Morning Rituals

She sat at her table in the bedroom and watched the sun rising as she brushed her hair. It was thick hair and it was knotty and looked like Ophelia from a Pre-Raphaelite painting when it was brushed and pulled back behind her neck. The firelight, dimmer now, showed red on her hair from certain angles as the weak light from outside grew slowly stronger and the light from the fire grate waned at a faster rate.
She wore a Japanese gown made of silk with patterns of cherry blossoms on it and she wore a scarf too, of cashmere, and a knitted nightie underneath with thick thermal underwear beneath that – and you could say that she was not yet cold. The pale sky shone clear and the leafless trees in a row on the fence line seemed black in contrast with the gathering daylight. A small pug looked out the window too, from its vantage point on her lap, and they were both comfortable and warm and satisfied together.
Footsteps could be heard outside, in the corridor, on the floorboards, and then doors opening and closing downstairs and harder, louder steps. The pipes began their squeaking and rattling chorus as hot water ran through them for the first time in the day and she knew that they were cooking in the kitchen now.
The big front door made a loud thudding noise as it was slammed. He was outside now, she thought. He must already have had his cup of tea.
Having brushed her hair two hundred times each side, she began to dress in front of the still glowing embers of the fire. The pug sat on the bed and watched her.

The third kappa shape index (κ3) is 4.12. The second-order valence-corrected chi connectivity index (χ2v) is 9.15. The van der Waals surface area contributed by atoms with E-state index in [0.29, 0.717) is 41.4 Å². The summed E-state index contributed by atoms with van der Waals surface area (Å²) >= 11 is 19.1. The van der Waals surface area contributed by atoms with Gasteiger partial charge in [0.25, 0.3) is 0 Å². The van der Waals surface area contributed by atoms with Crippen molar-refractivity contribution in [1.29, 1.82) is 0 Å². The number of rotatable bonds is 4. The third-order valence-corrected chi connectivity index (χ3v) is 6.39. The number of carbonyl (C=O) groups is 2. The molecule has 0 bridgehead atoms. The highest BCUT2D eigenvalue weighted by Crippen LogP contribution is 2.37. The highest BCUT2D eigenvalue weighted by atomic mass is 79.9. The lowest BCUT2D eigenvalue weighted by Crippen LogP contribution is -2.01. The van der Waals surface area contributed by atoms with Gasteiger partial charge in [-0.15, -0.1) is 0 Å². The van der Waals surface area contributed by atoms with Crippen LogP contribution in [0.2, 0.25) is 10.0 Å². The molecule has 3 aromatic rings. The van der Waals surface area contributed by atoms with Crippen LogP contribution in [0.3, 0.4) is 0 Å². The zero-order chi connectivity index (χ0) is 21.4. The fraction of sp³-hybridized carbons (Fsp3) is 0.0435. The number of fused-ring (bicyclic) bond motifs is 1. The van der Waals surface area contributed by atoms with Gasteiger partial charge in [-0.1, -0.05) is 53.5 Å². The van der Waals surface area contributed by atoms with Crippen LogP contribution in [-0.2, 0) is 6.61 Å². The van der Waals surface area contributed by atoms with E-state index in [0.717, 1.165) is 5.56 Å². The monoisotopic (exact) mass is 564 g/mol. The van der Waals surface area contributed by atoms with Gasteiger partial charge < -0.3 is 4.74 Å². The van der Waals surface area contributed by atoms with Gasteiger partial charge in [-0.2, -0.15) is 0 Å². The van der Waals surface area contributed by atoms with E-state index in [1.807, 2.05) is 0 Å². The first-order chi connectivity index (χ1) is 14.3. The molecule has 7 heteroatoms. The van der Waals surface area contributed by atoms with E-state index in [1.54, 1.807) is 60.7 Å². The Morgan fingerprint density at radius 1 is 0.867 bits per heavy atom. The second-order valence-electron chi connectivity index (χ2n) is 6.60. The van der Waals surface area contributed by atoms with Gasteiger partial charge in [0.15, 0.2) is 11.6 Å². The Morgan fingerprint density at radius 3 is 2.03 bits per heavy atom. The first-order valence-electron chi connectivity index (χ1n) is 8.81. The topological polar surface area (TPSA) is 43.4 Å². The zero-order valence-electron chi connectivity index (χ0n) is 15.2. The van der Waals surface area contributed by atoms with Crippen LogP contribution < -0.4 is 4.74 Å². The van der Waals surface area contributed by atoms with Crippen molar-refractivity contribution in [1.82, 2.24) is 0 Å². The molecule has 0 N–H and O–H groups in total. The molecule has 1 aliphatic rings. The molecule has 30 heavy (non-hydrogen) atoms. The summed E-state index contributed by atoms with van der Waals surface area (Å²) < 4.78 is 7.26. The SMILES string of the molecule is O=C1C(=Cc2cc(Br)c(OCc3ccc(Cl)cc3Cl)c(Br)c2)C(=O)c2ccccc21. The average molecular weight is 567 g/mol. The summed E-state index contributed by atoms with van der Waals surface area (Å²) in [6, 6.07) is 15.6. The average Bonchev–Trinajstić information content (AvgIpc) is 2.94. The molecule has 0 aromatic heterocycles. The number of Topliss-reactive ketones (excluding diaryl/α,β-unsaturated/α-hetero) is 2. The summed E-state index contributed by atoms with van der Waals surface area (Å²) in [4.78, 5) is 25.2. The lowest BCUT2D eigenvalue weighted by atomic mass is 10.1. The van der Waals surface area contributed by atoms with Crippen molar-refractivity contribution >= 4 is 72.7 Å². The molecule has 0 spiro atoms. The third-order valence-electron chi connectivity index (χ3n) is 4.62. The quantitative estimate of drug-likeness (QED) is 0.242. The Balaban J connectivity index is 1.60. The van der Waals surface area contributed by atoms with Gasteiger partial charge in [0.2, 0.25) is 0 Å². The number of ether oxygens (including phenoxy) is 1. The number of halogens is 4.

Barking from other dogs could be heard outside, from outside dogs – there were inside and outside dogs – as they did the things they normally did when someone went outside and greeted them for the first time. The pug didn’t know what they did. He assumed they probably jumped up and down with excitement, but he wasn’t sure. He had to guess these things. He approved of the dress his mistress was putting on. It was green and shimmery and it suited her.
She sat again at her table with the mirror before her. The light through the window was strong now, although not yet warm. She put on earrings and a necklace and looked over the other items in her box of jewels and she felt, not for the first time, that it was a shame she couldn’t wear them all at the same time. It was a childish thought, but it amused her.
A series of explosive engine coughs could now be heard, separated by whining mechanical groans accompanied by high-pitched, hysterical canine yapping. The pug winced with each bang but she hardly noticed, lost as she was in her treasures. And then, a loud, clear, distinct voice: “The tractor’s fucked again, Helen!”
She would remind her husband to put the machine in gear in a minute – he was prone to forgetting these things – but she wanted to try a few more pairs of earrings on first.

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Published in: on May 6, 2014 at 8:23 pm  Leave a Comment  

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